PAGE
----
Calif. Dems Back Bustamante

California recall. Story is about splits within both parties, involving Bill Simon vs. Arnie and Gray Davis vs. Cruz Bustamante.. AP / CBS

California's congressional Democrats endorsed Lt. Gov. Cruz Bustamante's motto of "No on recall, yes on Bustamante" on Thursday – another blow to Gov. Gray Davis' anti-recall strategy.

"We strongly oppose the recall, but if California voters make a different choice, then Lt. Governor Bustamante is the appropriate person to assume the office," Rep. Zoe Lofgren said after she and other Democratic representatives nailed down the endorsement in a conference call Thursday.

Lofgren, of San Jose, said Californians had an election less than a year ago, and picked Davis, but now Republicans want to reverse the results through a recall that will cost the state millions of dollars.

She called Bustamante highly qualified to lead the state should a vacancy occur.

The decision effectively abandons the initial anti-recall strategy of Davis, who had sought to unite the party behind a Davis-or-nobody message.

House Democratic Leader Nancy Pelosi of California, scheduled to speak to reporters in San Francisco later Thursday about the Bush administration's education policies, was expected to field questions on endorsement.

Davis said Wednesday that Bustamante's campaign might help him by bringing more anti-recall voters to the polls, adding the two might campaign together at some point.

"It's entirely possible that we can find ways going forward to coordinate one another's activities," he said.

A new poll, meanwhile, found that 58 percent of likely voters would recall the governor.

In addition to looking at support for the recall, the poll released Thursday by the Public Policy Institute of California found that if Davis is removed, 23 percent of the 993 likely voters surveyed would replace him with Arnold Schwarzenegger, while 18 percent would pick Bustamante. The error margin was plus or minus 3 percentage points.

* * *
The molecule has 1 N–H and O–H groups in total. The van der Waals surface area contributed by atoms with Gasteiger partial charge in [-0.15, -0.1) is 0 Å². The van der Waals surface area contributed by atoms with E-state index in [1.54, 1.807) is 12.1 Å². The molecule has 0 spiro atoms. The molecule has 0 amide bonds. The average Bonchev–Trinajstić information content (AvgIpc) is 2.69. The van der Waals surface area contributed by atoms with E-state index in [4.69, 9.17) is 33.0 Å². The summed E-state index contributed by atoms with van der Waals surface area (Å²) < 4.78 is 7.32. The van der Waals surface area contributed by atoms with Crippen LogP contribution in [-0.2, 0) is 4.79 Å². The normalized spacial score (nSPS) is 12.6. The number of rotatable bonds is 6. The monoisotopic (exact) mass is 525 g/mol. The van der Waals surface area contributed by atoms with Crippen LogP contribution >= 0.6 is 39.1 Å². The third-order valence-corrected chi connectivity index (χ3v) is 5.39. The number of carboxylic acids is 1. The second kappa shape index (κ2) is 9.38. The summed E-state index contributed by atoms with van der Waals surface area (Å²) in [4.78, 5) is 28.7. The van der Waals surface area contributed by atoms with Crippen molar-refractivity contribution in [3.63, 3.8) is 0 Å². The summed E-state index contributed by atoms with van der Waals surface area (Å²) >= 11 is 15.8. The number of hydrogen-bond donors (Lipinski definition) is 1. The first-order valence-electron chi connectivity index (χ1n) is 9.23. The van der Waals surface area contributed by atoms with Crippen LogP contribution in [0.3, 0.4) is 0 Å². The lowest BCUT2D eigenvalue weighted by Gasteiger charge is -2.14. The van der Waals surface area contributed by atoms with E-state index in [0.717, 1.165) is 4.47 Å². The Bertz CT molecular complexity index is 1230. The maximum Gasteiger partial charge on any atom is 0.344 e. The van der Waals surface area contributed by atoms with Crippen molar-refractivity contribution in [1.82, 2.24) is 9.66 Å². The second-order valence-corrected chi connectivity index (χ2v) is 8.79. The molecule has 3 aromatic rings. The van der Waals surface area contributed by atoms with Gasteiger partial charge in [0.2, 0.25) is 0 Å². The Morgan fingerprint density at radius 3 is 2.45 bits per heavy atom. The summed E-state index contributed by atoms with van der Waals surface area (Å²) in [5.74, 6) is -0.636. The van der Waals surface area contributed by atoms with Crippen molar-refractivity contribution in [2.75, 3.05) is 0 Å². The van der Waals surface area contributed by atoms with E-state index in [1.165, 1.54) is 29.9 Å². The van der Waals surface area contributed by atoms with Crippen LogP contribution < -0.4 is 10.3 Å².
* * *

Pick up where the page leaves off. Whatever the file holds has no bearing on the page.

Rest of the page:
Davis has gone on the offensive lately, blasting the recall as a Republican power grab, and taking a few jabs at Schwarzenegger.

"If someone wants to replace me, let's see a plan of how they want to manage the state, not just a couple sound bites," he told a town hall-style meeting Wednesday night in Hollywood.

Flanked by billionaire investor Warren Buffett and former Secretary of State George Shultz, Schwarzenegger emerged from an economic summit Wednesday with some big-picture announcements, reports CBS News Correspondent Jerry Bowen.

Schwarzenegger said he would not raise taxes to solve the state's budget problems, but when pressed, the pro-business candidate clarified his no-taxes pledge.

"There could be an earthquake or a disaster or something, so you can't say never," he said.

The 56-year-old Republican also said that until he's elected governor and a special audit identifies the waste in government programs, he's unwilling to say what he'll cut to save taxpayer dollars. But cuts will be made, Schwarzenegger insisted.

"It's like the doctor, sometimes cuts have to be made to save the patient," he said.

An overflow press corps covered Schwarzenegger's first full news conference – a dramatic contrast to the contingent that greeted Peter Ueberroth, the former baseball commissioner and key organizer of the successful 1984 Los Angeles Olympics.

Ueberroth, a Republican running as an Independent, has vowed to only serve out Davis' term and not seek re-election, said he would cut state spending across the board by 5 percent and create a one-time tax amnesty that would bring in $6 billion.

"I am a businessman. I'm a leader and a problem solver,'' he said. ``I've had some successes and I've had some failures. Fortunately, I've had more successes than failures, and I pay a lot of taxes.

"What am I not? I am not a politician. I'm not good on television, and I can't give you answers in sound bites,'' he said.

Also Wednesday, a federal judge in Los Angeles kept the recall on schedule by turning down arguments by American Civil Liberties Union lawyers that it should be delayed until March so that six counties can complete the replacement of old punch-card machines with more reliable modern systems.

"Because an election reflects a unique moment in time, the court is skeptical that an election held months after its scheduled date can in any sense be said to be the same election," said U.S. District Court Judge Stephen V. Wilson.
  • Dan Collins

Comments